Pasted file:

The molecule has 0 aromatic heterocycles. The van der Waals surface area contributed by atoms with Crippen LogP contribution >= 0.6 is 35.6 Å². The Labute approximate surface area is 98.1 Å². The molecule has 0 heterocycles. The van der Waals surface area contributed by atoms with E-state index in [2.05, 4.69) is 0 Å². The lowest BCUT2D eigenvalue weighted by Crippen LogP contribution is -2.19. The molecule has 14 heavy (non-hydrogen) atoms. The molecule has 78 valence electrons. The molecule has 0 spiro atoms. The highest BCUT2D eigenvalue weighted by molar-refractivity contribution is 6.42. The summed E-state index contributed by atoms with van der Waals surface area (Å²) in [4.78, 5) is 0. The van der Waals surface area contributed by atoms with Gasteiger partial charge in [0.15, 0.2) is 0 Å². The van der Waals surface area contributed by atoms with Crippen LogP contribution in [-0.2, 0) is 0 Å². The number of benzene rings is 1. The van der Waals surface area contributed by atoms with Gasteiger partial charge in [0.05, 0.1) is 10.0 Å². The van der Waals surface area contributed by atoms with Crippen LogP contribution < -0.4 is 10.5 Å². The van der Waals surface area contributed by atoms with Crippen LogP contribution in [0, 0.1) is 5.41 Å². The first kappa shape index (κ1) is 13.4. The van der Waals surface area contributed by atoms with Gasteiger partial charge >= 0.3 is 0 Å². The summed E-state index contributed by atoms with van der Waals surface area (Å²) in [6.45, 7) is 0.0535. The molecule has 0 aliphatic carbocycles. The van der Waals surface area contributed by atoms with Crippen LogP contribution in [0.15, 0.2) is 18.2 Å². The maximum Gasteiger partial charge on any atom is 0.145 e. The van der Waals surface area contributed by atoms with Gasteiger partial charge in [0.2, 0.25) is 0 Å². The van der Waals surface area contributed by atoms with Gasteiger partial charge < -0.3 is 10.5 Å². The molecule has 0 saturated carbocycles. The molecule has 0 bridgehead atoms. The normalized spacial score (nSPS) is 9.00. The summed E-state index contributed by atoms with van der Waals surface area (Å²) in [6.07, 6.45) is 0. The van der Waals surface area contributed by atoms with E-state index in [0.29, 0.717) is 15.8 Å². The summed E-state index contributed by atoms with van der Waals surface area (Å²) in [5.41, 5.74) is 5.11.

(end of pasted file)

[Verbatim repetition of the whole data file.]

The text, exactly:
The molecule has 0 aromatic heterocycles. The van der Waals surface area contributed by atoms with Crippen LogP contribution >= 0.6 is 35.6 Å². The Labute approximate surface area is 98.1 Å². The molecule has 0 heterocycles. The van der Waals surface area contributed by atoms with E-state index in [2.05, 4.69) is 0 Å². The lowest BCUT2D eigenvalue weighted by Crippen LogP contribution is -2.19. The molecule has 14 heavy (non-hydrogen) atoms. The molecule has 78 valence electrons. The molecule has 0 spiro atoms. The highest BCUT2D eigenvalue weighted by molar-refractivity contribution is 6.42. The summed E-state index contributed by atoms with van der Waals surface area (Å²) in [4.78, 5) is 0. The van der Waals surface area contributed by atoms with Gasteiger partial charge in [0.15, 0.2) is 0 Å². The van der Waals surface area contributed by atoms with Crippen LogP contribution in [-0.2, 0) is 0 Å². The number of benzene rings is 1. The van der Waals surface area contributed by atoms with Gasteiger partial charge in [0.05, 0.1) is 10.0 Å². The van der Waals surface area contributed by atoms with Crippen LogP contribution < -0.4 is 10.5 Å². The van der Waals surface area contributed by atoms with Crippen LogP contribution in [0, 0.1) is 5.41 Å². The first kappa shape index (κ1) is 13.4. The van der Waals surface area contributed by atoms with Gasteiger partial charge >= 0.3 is 0 Å². The summed E-state index contributed by atoms with van der Waals surface area (Å²) in [6.45, 7) is 0.0535. The molecule has 0 aliphatic carbocycles. The van der Waals surface area contributed by atoms with Crippen LogP contribution in [0.15, 0.2) is 18.2 Å². The maximum Gasteiger partial charge on any atom is 0.145 e. The van der Waals surface area contributed by atoms with Gasteiger partial charge in [0.2, 0.25) is 0 Å². The van der Waals surface area contributed by atoms with Gasteiger partial charge < -0.3 is 10.5 Å². The molecule has 0 saturated carbocycles. The molecule has 0 bridgehead atoms. The normalized spacial score (nSPS) is 9.00. The summed E-state index contributed by atoms with van der Waals surface area (Å²) in [6.07, 6.45) is 0. The van der Waals surface area contributed by atoms with E-state index in [0.29, 0.717) is 15.8 Å². The summed E-state index contributed by atoms with van der Waals surface area (Å²) in [5.41, 5.74) is 5.11.